Tag: diagram

Spatial Representation

Above is a quick mapping diagram I made for a group case study project a few weeks ago. It describes the relative size and location of our case, the University of Iowa Athletic Facilities Complex to the rest of campus and within the larger municipality. I find representation and diagramming of spatial relationships and place very interesting. By simplifying and abstracting existing space, certain qualities may be presented more clearly than if presented so literally.

Figure Ground Development Patterns

Figure-ground diagramming is an interesting and useful tool for analyzing spatial relationships in urban environments. It also provides a striking comparison of density and land use of older urban development compared to more contemporary suburban development. In older, urban places buildings typically took up the majority of space on a city block so even when diagramming built structure as figure (black) and space without structure (ground) the graphic would essentially depict the street grid. In more contemporary development however, auto-centricism has made for much more spread out buildings divorced from the street edge. Instead of relating to the street and sidewalk (if there even is one), these buildings related to their respective parking lots. Figure-ground diagrams of these sorts of places are often difficult to discern where roads actually go, but are very telling at the amount of open space wasted on the temporary storage of cars.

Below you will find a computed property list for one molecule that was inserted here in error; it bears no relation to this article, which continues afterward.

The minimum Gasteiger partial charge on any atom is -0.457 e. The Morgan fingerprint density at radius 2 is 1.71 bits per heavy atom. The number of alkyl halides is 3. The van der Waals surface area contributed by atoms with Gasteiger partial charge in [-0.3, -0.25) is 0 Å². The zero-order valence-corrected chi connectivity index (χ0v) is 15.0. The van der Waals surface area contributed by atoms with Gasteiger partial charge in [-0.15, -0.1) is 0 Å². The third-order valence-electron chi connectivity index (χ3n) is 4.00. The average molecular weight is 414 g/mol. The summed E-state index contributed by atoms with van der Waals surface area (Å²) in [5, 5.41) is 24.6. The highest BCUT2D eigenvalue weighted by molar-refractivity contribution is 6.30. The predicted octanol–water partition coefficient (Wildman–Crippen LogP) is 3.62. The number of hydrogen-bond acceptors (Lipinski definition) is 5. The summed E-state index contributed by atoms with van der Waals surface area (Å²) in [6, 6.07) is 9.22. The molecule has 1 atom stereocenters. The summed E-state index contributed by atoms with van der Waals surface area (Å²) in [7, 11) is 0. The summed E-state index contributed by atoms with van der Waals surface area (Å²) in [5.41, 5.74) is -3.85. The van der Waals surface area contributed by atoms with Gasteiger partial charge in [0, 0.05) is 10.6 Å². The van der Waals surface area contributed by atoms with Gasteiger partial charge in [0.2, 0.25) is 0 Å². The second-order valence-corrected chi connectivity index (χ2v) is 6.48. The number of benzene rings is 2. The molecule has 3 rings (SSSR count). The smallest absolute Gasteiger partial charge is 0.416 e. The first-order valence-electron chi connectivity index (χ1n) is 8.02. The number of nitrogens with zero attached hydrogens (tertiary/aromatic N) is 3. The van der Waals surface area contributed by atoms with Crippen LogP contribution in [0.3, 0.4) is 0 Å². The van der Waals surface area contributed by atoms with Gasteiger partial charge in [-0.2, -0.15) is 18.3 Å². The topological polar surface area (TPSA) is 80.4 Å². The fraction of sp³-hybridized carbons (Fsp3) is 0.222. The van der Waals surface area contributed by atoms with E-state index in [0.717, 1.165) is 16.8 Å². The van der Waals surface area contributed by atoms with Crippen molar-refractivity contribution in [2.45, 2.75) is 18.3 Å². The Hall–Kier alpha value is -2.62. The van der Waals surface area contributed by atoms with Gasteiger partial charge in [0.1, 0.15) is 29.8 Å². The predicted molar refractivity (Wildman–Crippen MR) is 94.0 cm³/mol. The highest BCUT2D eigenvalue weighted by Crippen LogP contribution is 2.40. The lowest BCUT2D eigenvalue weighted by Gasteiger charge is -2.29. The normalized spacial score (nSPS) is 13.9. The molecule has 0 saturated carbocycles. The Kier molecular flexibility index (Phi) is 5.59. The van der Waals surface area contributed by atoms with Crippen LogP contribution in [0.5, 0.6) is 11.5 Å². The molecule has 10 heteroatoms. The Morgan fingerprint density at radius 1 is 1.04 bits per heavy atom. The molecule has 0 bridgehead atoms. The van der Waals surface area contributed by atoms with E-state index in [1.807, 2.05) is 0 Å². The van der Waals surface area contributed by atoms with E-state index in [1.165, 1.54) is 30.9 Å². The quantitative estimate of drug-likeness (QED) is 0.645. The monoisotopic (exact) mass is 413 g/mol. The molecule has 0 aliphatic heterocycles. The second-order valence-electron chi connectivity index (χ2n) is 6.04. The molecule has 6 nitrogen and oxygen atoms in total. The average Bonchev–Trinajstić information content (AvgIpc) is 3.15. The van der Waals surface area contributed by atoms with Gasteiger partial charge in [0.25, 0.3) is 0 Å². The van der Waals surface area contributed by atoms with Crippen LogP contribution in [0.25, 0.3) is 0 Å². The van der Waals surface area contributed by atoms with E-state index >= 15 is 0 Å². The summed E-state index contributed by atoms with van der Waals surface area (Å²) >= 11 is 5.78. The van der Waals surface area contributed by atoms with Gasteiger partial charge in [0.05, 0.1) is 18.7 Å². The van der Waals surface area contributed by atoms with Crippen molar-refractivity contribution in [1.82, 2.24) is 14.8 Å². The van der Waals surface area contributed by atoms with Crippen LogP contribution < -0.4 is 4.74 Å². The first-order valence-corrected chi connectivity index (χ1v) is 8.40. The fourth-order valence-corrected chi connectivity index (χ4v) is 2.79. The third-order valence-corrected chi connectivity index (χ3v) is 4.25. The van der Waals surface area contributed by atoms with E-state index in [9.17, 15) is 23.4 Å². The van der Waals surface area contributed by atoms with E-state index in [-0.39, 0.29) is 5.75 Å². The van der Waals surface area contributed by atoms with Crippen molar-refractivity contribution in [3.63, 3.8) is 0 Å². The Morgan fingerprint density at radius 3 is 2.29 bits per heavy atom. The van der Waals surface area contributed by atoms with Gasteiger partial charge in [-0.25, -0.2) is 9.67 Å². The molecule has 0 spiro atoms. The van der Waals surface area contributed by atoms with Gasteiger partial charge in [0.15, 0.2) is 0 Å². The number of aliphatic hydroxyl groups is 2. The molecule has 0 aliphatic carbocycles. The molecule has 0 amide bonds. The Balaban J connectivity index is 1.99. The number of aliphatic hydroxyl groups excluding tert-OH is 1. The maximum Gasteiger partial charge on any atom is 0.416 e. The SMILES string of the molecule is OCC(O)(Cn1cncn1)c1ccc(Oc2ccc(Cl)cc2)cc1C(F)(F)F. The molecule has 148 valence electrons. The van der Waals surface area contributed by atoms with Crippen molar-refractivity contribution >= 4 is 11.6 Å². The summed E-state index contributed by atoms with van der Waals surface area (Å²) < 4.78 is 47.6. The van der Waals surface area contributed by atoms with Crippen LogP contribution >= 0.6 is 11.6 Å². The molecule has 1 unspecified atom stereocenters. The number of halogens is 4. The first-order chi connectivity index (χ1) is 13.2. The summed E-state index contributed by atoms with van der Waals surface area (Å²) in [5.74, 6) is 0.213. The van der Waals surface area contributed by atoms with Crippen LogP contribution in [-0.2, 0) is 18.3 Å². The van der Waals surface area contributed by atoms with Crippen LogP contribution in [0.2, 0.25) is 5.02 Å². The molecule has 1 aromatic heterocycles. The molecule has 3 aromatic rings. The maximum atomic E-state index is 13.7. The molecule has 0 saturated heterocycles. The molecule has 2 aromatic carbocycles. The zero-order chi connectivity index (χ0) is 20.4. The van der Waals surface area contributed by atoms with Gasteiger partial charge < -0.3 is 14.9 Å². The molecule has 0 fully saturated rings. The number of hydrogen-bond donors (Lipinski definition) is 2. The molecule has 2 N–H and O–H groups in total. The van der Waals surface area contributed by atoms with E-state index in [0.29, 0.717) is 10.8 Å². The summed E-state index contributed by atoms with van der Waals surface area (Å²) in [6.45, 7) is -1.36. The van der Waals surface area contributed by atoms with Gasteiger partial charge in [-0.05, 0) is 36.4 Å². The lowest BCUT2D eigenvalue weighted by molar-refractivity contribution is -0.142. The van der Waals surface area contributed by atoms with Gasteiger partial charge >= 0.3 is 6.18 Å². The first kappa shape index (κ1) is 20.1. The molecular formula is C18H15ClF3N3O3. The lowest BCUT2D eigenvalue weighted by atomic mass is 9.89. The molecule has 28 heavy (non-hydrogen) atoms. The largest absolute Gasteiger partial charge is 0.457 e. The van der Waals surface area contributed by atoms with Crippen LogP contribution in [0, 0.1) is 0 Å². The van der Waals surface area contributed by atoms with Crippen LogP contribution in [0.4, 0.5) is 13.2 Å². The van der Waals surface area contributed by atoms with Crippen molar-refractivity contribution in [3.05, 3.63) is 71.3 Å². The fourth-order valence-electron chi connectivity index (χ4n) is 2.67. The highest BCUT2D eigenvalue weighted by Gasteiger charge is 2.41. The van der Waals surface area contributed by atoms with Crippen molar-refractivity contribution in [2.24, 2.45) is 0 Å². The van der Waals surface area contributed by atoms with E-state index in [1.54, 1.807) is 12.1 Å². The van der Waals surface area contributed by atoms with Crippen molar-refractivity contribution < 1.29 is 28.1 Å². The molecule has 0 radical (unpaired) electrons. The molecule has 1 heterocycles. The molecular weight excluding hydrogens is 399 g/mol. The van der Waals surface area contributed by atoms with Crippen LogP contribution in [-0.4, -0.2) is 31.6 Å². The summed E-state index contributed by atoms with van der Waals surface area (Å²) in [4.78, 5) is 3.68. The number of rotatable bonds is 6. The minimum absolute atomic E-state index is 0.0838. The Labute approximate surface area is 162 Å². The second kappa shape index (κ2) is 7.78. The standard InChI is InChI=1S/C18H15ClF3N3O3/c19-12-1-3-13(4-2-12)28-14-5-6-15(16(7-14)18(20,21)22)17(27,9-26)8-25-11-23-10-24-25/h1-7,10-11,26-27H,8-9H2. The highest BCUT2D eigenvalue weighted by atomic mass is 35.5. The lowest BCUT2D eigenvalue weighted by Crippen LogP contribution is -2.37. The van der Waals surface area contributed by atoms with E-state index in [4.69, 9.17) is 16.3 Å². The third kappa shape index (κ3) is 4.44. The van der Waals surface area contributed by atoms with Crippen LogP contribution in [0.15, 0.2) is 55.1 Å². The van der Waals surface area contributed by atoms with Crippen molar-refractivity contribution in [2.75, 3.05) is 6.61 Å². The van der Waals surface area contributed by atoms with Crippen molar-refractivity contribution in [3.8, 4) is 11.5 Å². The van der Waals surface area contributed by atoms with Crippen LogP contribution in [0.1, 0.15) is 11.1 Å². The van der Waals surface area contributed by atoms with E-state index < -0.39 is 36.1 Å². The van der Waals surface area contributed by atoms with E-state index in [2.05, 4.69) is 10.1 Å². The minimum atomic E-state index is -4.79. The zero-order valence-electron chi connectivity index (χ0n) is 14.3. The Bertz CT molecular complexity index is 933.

The figure-ground diagram above is an example of one of these suburban places that lack order and urban spatiality. They vast openness surrounding the buildings makes it hard to tell where roads go or even scale. The variety of building orientation in this case makes it even more difficult to decipher. In the image below, the roads are included, and we can begin to understand more about this space.

The diagram shown is of the Lindale Mall area in northeast Cedar Rapids, where First Avenue and Collins Road intersect. First Avenue is the road running diagonally from the lower left-hand corner up to the top right. I first decided to explore this area through figure-ground after noticing the actual corner of First Ave and Collins is very undefined. In fact, hardly any of the buildings in the study area relate in orientation or proximity to the street at all.

In the image below I stitched together multiple bird’s eye views from Bing Maps. The predominance of pavement stands in stark contrast with the lush green, tree-laden land to the south. The awkward angles at which big box stores were built, situated far from the street, combined with sloping terrain, makes for a very haphazard, almost disorienting, landscape. Driving along First Avenue, the only thing definite is that you are constantly surrounded by parking lot. Asphalt abuts the street the entire length, with only a few small outparcel structures even nominally close.